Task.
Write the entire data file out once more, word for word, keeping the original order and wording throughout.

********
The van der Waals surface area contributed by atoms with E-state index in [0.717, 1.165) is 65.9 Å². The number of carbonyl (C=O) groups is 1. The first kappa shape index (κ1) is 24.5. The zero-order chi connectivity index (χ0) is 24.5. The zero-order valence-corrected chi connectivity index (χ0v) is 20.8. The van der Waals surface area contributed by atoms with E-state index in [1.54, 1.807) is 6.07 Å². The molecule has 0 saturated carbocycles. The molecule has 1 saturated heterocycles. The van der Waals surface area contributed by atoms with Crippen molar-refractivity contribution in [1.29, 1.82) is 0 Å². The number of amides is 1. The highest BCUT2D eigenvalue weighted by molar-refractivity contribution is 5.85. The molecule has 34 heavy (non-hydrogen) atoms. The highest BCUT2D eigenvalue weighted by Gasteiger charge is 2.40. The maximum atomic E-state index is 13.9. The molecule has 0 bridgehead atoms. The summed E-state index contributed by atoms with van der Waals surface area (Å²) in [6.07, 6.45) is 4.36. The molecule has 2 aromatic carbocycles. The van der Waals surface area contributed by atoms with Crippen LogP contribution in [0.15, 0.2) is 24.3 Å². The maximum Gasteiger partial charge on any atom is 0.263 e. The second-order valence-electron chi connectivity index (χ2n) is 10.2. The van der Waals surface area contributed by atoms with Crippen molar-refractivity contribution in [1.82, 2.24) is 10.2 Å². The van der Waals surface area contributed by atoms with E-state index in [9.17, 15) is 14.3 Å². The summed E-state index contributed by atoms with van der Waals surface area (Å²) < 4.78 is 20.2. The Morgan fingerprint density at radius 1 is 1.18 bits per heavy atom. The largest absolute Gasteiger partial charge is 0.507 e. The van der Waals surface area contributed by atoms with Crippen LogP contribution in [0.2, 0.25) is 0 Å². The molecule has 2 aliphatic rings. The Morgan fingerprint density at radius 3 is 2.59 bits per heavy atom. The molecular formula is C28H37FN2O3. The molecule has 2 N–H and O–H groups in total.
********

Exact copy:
The van der Waals surface area contributed by atoms with E-state index in [0.717, 1.165) is 65.9 Å². The number of carbonyl (C=O) groups is 1. The first kappa shape index (κ1) is 24.5. The zero-order chi connectivity index (χ0) is 24.5. The zero-order valence-corrected chi connectivity index (χ0v) is 20.8. The van der Waals surface area contributed by atoms with E-state index in [1.54, 1.807) is 6.07 Å². The molecule has 0 saturated carbocycles. The molecule has 1 saturated heterocycles. The van der Waals surface area contributed by atoms with Crippen molar-refractivity contribution in [1.29, 1.82) is 0 Å². The number of amides is 1. The highest BCUT2D eigenvalue weighted by molar-refractivity contribution is 5.85. The molecule has 34 heavy (non-hydrogen) atoms. The highest BCUT2D eigenvalue weighted by Gasteiger charge is 2.40. The maximum atomic E-state index is 13.9. The molecule has 0 bridgehead atoms. The summed E-state index contributed by atoms with van der Waals surface area (Å²) in [6.07, 6.45) is 4.36. The molecule has 2 aromatic carbocycles. The van der Waals surface area contributed by atoms with Crippen LogP contribution in [0.15, 0.2) is 24.3 Å². The maximum Gasteiger partial charge on any atom is 0.263 e. The second-order valence-electron chi connectivity index (χ2n) is 10.2. The van der Waals surface area contributed by atoms with Crippen molar-refractivity contribution in [1.82, 2.24) is 10.2 Å². The van der Waals surface area contributed by atoms with E-state index in [9.17, 15) is 14.3 Å². The summed E-state index contributed by atoms with van der Waals surface area (Å²) < 4.78 is 20.2. The Morgan fingerprint density at radius 1 is 1.18 bits per heavy atom. The largest absolute Gasteiger partial charge is 0.507 e. The van der Waals surface area contributed by atoms with Crippen LogP contribution in [0.2, 0.25) is 0 Å². The molecule has 2 aliphatic rings. The Morgan fingerprint density at radius 3 is 2.59 bits per heavy atom. The molecular formula is C28H37FN2O3. The molecule has 2 N–H and O–H groups in total.